If Joe F and Michael L write a response, we politely request that they provide quotes from our paper that support their claims that we argue that fisher’s FTNS “is the basis for all subsequent theory in population genetics.” (Full sentence: “This is presented as correcting R.A. Fisher’s 1930 ‘Fundamental Theorem of Natural Selection’, which they argue is the basis for all subsequent theory in population genetics.”) We also invite them to clarify if our paper claims that “deleterious mutations are unstoppable” as seems to be implied in the title of their article, and provide quotes from the paper if they believe we support that premise.

Final Comment from Basener:  Please forgive this minor soap box issue of mine, but I want to encourage careful interpretation of mathematical models, especially regarding assumptions and parameters that are not fully known. Mathematical models are not reality. Fisher made a mistake in his assumptions applying his theorem, and it led to some bad conclusions for 50-100 years. Here is a quote from the third paragraph of Section 2 of our paper:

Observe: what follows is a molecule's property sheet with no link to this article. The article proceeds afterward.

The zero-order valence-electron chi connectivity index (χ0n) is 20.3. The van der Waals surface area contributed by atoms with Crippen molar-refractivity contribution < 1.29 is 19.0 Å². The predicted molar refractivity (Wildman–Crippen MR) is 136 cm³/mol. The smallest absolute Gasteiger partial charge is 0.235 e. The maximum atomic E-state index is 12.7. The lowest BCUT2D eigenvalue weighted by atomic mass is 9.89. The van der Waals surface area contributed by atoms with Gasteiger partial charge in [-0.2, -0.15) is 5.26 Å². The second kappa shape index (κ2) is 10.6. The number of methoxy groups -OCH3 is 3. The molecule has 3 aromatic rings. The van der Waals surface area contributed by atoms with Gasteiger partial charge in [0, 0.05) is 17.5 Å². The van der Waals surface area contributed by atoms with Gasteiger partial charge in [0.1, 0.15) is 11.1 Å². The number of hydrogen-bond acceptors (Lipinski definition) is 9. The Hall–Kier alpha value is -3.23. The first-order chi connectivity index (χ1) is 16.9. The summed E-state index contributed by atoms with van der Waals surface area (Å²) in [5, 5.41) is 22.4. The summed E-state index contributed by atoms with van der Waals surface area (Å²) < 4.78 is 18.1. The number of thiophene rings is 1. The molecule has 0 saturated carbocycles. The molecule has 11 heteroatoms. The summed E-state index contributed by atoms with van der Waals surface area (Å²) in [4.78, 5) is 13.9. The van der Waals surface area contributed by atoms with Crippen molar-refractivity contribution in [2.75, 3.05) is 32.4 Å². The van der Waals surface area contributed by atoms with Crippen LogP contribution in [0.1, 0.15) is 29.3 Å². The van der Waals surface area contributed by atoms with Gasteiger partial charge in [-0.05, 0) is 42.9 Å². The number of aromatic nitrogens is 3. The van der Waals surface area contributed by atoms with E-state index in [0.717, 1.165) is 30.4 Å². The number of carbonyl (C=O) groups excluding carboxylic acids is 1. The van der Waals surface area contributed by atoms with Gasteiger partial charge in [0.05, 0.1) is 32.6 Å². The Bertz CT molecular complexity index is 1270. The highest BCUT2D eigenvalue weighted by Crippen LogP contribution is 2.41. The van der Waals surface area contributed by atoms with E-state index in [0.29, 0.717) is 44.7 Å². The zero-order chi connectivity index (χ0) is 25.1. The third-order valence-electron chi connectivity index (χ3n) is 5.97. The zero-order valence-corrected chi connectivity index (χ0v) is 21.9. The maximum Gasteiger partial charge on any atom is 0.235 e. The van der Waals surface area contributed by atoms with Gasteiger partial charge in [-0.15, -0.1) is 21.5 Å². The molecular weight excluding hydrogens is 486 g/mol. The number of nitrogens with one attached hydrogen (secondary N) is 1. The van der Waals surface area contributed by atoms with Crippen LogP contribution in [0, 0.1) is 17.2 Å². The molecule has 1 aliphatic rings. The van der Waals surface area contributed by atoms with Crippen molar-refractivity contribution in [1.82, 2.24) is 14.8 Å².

“Every model is only an approximation of some isolated subset of reality, and each model is only useful insofar as it: (1) includes the variables and rules to be studied and: (2) the rules governing change in the model accurately approximate the most important factors affecting change in reality. Simple rules make a model more mathematically tractable, but at the cost of utility as a useful model of reality. The general goal is to have rules that are as simple as possible, and yet capture all the driving factors contributing to the phenomena to be studied. In using a model to make general statements about behavior in reality, it is essential to consider the built-in assumptions implicit in the structure of the rules in a model.”

Here is a related quote from Okasha, that J-Mac posted recently: